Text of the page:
September 20, 2017 10:33:33 AM
Anne Freeze -
I have a little follow-up to a few of the recipes from the last few columns. I cooked chicken Milanese recently. The chicken breasts were huge, so I sliced one through horizontally before pounding it. We had it on a simple salad that night. Terry and I both left almost half of the piece of chicken on our plates, so the next day I took those leftovers and sliced through them yet again and made chicken Parmesan sandwiches. I usually have an opened jar of tomato sauce in the refrigerator which can come in handy for many things. I also had a tiny bit of heavy cream (can't remember why I had that) which I added to some tomato sauce and heated in the microwave.
I was cooking for our church youth that night and had a loaf of French bread; that became the sandwich base. I toasted it with a little butter and garlic salt and then spread it with the creamy tomato sauce, followed by the thin crispy chicken. I topped this with more sauce and sliced cheese and heated it in the oven until it was hot and the cheese was melted. A perfect lunch! As I said, I keep jarred tomato sauce on hand and jazz it up myself. I like The Silver Palate brand, Newman's Own, and I really like Rao's, but it's a splurge.
Speaking of tomato sauce, there is an Israeli dish called shakshouka -- eggs poached in a spicy tomato sauce and served on toast. I tried it once when I was at home alone. It was absolutely delicious. Low cost, super tasty and healthy and filling. And it is the kind of recipe I love, for if you make it once from a recipe, you can do it again and again without one and tailor it to your own tastes. Add chopped Kalamata olives or sauteed onions or even shrimp.
I have loved the barbecued shrimp recipe that was in the last column, and it, too, can be reinvented on "night two." Simply peel the shrimp and heat gently in the butter. Serve over grits or a toasted baguette, or toss with pasta. Or put it on top of a baked potato. I cooked way too many and we ate on them for several days (I'm not complaining), even just rolling them in small tortillas for a type of taco.
Ice cream, too
The ice cream recipe below was sent to me a couple of months ago; I just found it while looking at old emails. I haven't had a chance to make it, but I plan to. I love the variations. Butterfinger ice cream is right up my alley.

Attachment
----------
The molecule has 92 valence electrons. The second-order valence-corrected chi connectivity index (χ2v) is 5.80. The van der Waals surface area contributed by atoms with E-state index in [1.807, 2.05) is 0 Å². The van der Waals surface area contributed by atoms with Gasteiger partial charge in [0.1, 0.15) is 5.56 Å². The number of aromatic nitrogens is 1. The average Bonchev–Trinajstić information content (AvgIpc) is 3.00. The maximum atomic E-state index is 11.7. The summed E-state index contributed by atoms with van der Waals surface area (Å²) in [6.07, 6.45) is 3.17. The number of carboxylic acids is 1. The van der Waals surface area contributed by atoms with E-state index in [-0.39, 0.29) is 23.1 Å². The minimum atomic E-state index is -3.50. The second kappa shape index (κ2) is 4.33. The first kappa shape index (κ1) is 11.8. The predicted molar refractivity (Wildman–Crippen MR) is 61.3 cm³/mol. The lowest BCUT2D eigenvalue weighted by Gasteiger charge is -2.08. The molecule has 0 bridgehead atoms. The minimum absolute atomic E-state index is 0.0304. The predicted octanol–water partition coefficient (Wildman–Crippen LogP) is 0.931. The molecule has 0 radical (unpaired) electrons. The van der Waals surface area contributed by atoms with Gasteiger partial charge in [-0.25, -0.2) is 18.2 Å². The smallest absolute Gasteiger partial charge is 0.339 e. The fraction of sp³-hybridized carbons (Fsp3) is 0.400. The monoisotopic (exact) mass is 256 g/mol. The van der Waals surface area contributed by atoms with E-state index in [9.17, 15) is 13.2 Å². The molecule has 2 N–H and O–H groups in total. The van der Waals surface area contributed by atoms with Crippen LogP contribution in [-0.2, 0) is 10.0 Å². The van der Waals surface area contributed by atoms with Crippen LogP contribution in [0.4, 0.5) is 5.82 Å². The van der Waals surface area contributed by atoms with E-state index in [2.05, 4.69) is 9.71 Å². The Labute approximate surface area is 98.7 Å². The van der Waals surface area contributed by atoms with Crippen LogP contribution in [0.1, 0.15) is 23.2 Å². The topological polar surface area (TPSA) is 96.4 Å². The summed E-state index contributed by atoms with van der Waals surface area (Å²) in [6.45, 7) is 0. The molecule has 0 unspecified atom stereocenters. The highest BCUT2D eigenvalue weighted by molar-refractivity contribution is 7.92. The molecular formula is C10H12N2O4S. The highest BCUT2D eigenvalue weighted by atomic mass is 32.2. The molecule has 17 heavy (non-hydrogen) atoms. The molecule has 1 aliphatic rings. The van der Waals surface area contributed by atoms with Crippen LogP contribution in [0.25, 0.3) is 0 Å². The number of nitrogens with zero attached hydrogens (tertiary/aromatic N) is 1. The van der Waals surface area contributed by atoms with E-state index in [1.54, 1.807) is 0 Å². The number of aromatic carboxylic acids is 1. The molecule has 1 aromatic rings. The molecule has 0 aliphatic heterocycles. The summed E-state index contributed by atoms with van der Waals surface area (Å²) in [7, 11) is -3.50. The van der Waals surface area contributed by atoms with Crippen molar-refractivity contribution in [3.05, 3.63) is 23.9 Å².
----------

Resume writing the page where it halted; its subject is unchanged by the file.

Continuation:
October and November are busy months here. I have friends coming to Mississippi for the first time from California, and I plan to use my divine shrimp stock and make gumbo, plus some blueberry cobbler bread for them to have in the mornings.
I also plan to take a little road trip to see good friends, stopping in Athens, Georgia; Clemson, South Carolina; Charlotte, North Carolina; Greensboro, North Carolina; and Lookout Mountain, Tennessee. Lots of laughing will ensue. And I hope to cook for them and bring back recipes from each one. They are all good cooks, but very different. Marsha makes excellent strudel and rugelach, while Lili eats mostly salmon and venison. It will be interesting!
Anne Freeze was a restaurant general manager and owner of a gourmet food store before moving to Columbus. She can be reached at [email protected]
POACHED EGGS IN TOMATO SAUCE ON TOAST (SHAKSHOUKA)
Makes 4 servings
2 each 14-ounce cans crushed tomatoes or your favorite tomato sauce
4 large eggs
3 tablespoons butter
1 small onion, minced
3 cloves garlic, minced
1/2 seeded minced jalapeno pepper (optional)
1 tablespoon Worcestershire sauce
1/4 teaspoon paprika or smoked paprika
1/2 teaspoon salt, or to taste
1/2 teaspoon sugar
Additional salt and pepper, to taste
Chopped parsley to finish dish
Grilled bread or toast
EDNA BEDWELL'S VANILLA ICE CREAM
Makes 1 gallon
(From a reader: I thought you might enjoy my sister's recipe for vanilla ice cream. The fact that it has no eggs is a big plus for me. You don't cook it at all.)
2 cups sugar (I reduce this to only 1 1/2 cups)
1 can sweetened condensed milk
2 each 12-ounce cans evaporated milk
1/2 gallon milk
1/2 pints whipping cream; do not whip
1 tablespoon vanilla
Pinch of salt